Linda Lee — My personal bridge blog

Yet Another Bridge System for the Lee’s

Since Ray and I are going to be playing together and so are Colin and I, we did agree recently that we needed to all play the same system.  It was just too much work to develop two bidding systems and too much memory for me.  So for now Colin and I are going to put away the notes on forcing club and move to a more or less standard system since Ray refuses to play 2/1.  Since in the last while I have played to some extent all three foundation systems it is interesting to compare them. 

With many partners I play 2/1 with strong notrump and perhaps 10-12 notrump in first and second not vulnerable with 5 card majors

With Colin I was playing 2/1 with forcing club, 10-12 notrump as above and otherwise 14-16 notrump with 5 card majors

Our threesome system is Standard with 12-14 notrump throughout with 5 card spade suits and 4 card heart suits when opening

Each system has some strengths and some weakness.  It is actually helpful to make a 2/1 with an invitational hand since forcing notrump has such a wide range.  A lot of the problems that exist in standard still exist in 2/1.  The main problem area are the one over one’s.  Sequences like 1C-1H-2C need special consideration.  How can you support clubs and force at the same time and still not get past 3NT.  There are a lot of other pretty challenging components here like the dreaded 1C-1D-1H-2S fourth suit forcing.  You get the picture.  One area that is even more challenging in 2/1 is  bidding after a forcing notrump especially this one:  1S-1NT-2D.  There are many problems here.  Opener can have up to about 19 HCP so responder really needs to try to keep the auction opening.  There is no easy way to handle an invitational hand as well as a weak one and so on.  The 2/1 by responder playing standard helps to minimize some of these problems.  The best part of 2/1 should be the auctions that start with a 2/1 game forcing response providing a lot of space to find the best place to play the hand and also to probe for slam.  Nevertheless so far the systems I have played never really live up to that promise.  For example, it is often not clear if opener or responder have extra values.  I think some of Ken Wexford’s ideas in his book Cue BIdding At Bridge are very good for 2/1 players in particular but I haven’t yet played them with anyone and I would like to see how much that helps.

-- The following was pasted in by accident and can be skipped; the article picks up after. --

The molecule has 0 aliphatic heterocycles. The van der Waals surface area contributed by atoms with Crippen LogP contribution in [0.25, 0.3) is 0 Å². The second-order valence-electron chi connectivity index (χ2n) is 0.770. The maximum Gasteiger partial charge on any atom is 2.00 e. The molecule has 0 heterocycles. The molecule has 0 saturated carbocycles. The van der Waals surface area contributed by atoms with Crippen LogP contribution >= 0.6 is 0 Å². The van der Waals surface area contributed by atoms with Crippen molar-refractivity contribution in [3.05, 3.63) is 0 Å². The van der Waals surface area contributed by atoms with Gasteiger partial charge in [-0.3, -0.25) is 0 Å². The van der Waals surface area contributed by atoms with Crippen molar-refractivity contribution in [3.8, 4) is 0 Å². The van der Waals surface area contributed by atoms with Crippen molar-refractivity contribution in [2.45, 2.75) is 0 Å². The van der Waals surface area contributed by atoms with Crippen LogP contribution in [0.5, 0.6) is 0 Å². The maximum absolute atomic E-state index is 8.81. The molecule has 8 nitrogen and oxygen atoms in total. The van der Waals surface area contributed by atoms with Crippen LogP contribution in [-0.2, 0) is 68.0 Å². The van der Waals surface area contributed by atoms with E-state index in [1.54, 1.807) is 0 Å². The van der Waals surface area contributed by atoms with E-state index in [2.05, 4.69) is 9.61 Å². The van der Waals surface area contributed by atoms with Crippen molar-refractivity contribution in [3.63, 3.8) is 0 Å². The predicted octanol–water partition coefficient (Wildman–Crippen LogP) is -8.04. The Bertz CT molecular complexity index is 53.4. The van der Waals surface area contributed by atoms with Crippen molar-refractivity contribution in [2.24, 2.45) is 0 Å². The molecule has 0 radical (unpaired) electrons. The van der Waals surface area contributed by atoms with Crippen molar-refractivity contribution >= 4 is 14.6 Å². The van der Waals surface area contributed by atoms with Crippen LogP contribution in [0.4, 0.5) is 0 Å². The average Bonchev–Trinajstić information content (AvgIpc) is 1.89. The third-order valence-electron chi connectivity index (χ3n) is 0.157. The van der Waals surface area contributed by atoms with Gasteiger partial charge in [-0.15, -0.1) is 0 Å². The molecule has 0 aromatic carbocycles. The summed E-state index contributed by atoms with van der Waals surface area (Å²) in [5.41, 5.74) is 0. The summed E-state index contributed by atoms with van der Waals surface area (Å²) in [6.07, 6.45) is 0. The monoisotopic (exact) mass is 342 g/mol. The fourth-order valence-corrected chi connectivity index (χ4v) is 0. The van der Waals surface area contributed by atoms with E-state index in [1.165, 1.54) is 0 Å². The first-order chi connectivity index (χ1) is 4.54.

The forcing club system brought out craziness in our opponents who thought it was a matter of pride to bid over 1C.  I have no idea why this is true since it is clearly easier to go for a penalty when you know your partner has 16plus points even if you have a moderate hand with some trump.  There are many other reasons why this type of action makes no sense.  Anyway, this did help our cause and lead to a lot of action for us and numbers.  Forcing club was actually best when we had weaker opening hands since the limited hand  helped responder to determine how high he wanted to go and how high to compete.  The parts I liked best about forcing club surprised me.  I expected to like the ability to start with 1C with strong two or three suiters – really challenging hands in any other system and I did.  But the opening 2C (showing 6+ clubs) and 2D (showing diamond shortness) worked exceptionally well.  I am convinced that a forcing club system is the best and I still want to play it.

The craziest thing we are doing now to make Colin happy) is playing Ekren.  This is a bid of 2H showing (gulp) 4-4 in the majors and a weak hand (3-9).  It can be as much as 5-5 so as you see it has a wide range.  It is intended to be more destructive than constructive – I just hope we usually point the missile at the right target.   Ray and I spent about an hour bidding Ekren hands and we decided that we have some ways to survive when partner has a good hand but they really aren’t the best way to bid these hands.  Without opponents we can’t really tell if the weapon works so we shall have to see,

So our system discussions have changed for now and we have been talking about how to respond to one of a major, in particular 1H which can be 4 cards in length.  If you are playing 4 card majors do you want to have a special bid to show a constructive raise with four since we don’t really raise with 3 initially anyway.  In the end we agreed to play 1M-3M as preemptive and use 3D to show a limit raise but not to play a jump to show a four card constructive raise.  We will see how that works.  I wonder if we shouldn’t play 4 card spades again, we used too.  We dropped it when we realized that most of those hands were 15-17 balanced and might as well be opened 1C with a 1NT rebid.

Colin has suggested with play undoubles and I am looking forward to trying that.  The idea is that in forcing pass situations you reverse the meaning of pass and double.  I am not yet sure I understand all the implications and I am sure I will have something to say about the effectiveness as I use this approach.

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